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El Nino Likely Culprit for Thousands of Dead Alaska Seabirds
Warm weather and water conditions caused by el Nino may be the reason thousands of seabirds are washing up dead on Alaska shores or flying inland far from their traditional feeding grounds.
It all started when a woman walking her dog discovered several birds washed up on shore in Seward in Alaska’s Resurrection Bay in March of last year and contacted the U.S. Fish and Wildlife Service.
“One bird is one thing, but once you start seeing two or three, that gives you precedence to go out and collect some data,” said Robb Kaler, a seabird biologist with USFWS’ Migratory Bird Management unit based in Anchorage.
Necropsies showed that the common murres (Uria aalge) had died of starvation and had no traces of disease or chemicals that could have led to poisoning.
The strandings, and dead birds washing onshore continued until reaching a peak over New Year’s, when Kaler said their phones were ringing off the hooks with calls. Birds have turned up from the Aleutian Islands all the way to Sitka in the southeast corner of the state.
A breeding site in the Gulf of Alaska also saw the complete abandonment by the murres in July and August.
“Nearly every bird had left the colony was not attempting to breed,” Kaler said. This is particularly uncommon because murres are generally some of the more stalwart breeders of the ocean — with something 50 percent of chicks surviving every year.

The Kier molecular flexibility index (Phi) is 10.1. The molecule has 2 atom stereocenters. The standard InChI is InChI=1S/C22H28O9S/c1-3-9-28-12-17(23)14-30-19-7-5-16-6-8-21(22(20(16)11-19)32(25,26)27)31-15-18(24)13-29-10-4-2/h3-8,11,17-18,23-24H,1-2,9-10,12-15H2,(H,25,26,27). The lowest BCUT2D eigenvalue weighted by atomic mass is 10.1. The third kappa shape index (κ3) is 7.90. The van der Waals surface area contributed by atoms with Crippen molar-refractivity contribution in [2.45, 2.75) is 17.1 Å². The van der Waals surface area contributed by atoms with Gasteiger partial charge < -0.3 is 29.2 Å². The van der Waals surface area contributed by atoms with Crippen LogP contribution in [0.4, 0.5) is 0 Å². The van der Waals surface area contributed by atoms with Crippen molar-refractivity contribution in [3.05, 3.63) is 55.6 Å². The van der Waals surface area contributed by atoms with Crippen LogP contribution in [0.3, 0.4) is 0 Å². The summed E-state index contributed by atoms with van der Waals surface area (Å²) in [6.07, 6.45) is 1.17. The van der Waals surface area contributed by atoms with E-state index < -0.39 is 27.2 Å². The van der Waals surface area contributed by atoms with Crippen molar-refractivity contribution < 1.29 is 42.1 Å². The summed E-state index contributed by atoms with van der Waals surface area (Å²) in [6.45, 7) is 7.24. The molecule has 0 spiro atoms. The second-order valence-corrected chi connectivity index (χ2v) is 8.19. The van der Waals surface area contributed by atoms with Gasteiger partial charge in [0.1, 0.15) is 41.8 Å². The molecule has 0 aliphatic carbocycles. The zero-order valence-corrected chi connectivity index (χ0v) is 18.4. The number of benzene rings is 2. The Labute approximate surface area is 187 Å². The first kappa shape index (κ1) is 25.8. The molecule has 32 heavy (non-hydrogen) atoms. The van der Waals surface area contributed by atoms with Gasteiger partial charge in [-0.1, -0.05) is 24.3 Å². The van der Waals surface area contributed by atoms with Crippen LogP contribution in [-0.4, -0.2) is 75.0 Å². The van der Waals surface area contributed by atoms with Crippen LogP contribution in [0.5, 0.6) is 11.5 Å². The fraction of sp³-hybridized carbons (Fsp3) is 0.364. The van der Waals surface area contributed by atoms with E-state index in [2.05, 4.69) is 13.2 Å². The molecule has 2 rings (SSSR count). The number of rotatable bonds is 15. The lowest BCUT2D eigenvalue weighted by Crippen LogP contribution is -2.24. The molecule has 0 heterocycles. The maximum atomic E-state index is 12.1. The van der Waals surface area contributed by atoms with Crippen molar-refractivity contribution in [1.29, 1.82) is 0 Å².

Kaler said they’ve also received reports of hundreds, and perhaps thousands, of birds turning up on rivers much farther inland than they normally appear in Cook Inlet and other areas around mid-November. Rehabilitation centers captured and rehabilitated some of these murres, which were found even as far inland as Fairbanks, hundreds of miles north of Anchorage and the southern coast of Alaska.
“We can only assume some of this was that these birds were desperately following some of these rivers inland,” Kaler said.
Murres are the most widespread of the dead birds being found, but Kaler said that these events tend to happen historically, often coinciding with el Niño events like the one occurring right now.
“The thing that makes this unusual is how widespread it is,” he said. And it may not be over yet: “We would assume because most seabird mortality events happen in the winter, this will probably continue.
He also noted that warmer sea water usually means that less plankton gets pushed up from deeper parts of the ocean. These plankton form the basis of the marine food web.
The mechanism behind the starvation is unclear though, Kaler said. “Is it changes in prey distribution or abundance? Does prey behave differently in warmer waters making murres less efficient at foraging? Murres require consuming between 10 to 30 percent of their body mass daily, so going a week without eating could compromise their abilities to endure harsh winter storms, which are predicted to intensify with climate change.”